I’m using TurboTax IRS Free File.
I’m a member of an LLC from which I received a K-1. In 2019 I paid for medical insurance out of pocket through a state exchange. I also bought dental insurance out of pocket.
I received a 1095-A for the medical insurance and entered data from it into Deductions & Credits > Medical > Affordable Care Act (Form 1095-A). TT generated results that look correct. There is an appropriate “self-employed health insurance deduction” (Sch. 1, line 16) and an appropriate PTC (Form 8962). Those two numbers together total what I paid for medical. So far, so good.
Now I want to add my dental premiums to the “self-employed health insurance deduction.” Several experts on this forum say to go into Wages & Income > Business Items > Schedules K-1, check the box indicating that I personally paid for health insurance, and enter just the total for dental.
But when I do that, TT substantially REDUCES my “self-employed health insurance deduction.” There is no compensating change elsewhere. The result is a higher income and tax. What is going wrong here?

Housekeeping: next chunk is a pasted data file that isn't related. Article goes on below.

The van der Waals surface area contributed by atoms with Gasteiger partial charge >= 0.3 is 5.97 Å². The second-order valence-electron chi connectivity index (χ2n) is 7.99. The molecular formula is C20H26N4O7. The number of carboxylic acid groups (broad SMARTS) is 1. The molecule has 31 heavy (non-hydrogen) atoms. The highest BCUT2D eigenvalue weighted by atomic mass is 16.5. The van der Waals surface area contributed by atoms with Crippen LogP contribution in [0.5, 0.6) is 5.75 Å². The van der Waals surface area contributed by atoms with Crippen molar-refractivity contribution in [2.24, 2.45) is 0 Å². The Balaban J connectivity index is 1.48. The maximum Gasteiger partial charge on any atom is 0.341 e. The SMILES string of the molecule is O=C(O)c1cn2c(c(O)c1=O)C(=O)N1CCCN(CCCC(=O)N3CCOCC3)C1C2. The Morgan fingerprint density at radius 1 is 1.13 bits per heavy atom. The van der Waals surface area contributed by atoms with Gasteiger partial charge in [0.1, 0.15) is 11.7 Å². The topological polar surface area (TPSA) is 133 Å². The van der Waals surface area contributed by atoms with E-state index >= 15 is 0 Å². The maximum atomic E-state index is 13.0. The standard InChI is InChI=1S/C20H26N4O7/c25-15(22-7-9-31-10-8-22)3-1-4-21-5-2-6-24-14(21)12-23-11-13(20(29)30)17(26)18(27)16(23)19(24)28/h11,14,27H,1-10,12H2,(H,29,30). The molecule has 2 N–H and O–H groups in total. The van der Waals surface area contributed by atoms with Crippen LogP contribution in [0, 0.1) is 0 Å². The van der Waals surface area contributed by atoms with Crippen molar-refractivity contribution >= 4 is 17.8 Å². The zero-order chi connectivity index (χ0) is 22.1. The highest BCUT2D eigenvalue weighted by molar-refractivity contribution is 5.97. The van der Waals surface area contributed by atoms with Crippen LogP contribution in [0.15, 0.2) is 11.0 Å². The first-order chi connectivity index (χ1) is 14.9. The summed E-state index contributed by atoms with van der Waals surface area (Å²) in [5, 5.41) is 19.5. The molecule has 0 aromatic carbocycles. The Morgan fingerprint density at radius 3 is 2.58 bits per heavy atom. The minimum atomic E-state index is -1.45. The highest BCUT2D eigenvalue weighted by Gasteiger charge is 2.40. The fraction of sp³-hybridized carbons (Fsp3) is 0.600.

The interaction of the 8962 (reconciliation of the Premium Tax Credit) , the self-employed health insurance deduction, and the self-employed SEP, Simple, and qualified plans deduction is, frankly, obscure. Increasing one entry may unpredictably decrease another entry, and you can't understand why until you work through the worksheets beginning on page 59 in IRS Pub 974.
When you made this change, did the Premium Tax Credit change? Look at Schedule 2, line 2 or Schedule 3, line 9.
To do this by hand, you would need to have all your numbers on your 8962, all your Schedule Cs, the entries on Schedule 1, your K-1(s), and perhaps other numbers as specified in the worksheets at the end of Pub 974.
To decipher this, you would need to print your return first one way and then to other to compare them, in order to see what else changed (because something did, even if it was on a worksheet).
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Thanks for this informative response. To answer your question: Yes, when I made the change, my net premium tax credit changed. But the apparent reason is simply that my income had increased (after I added the dental premiums), and I therefore qualified for a lower PTC.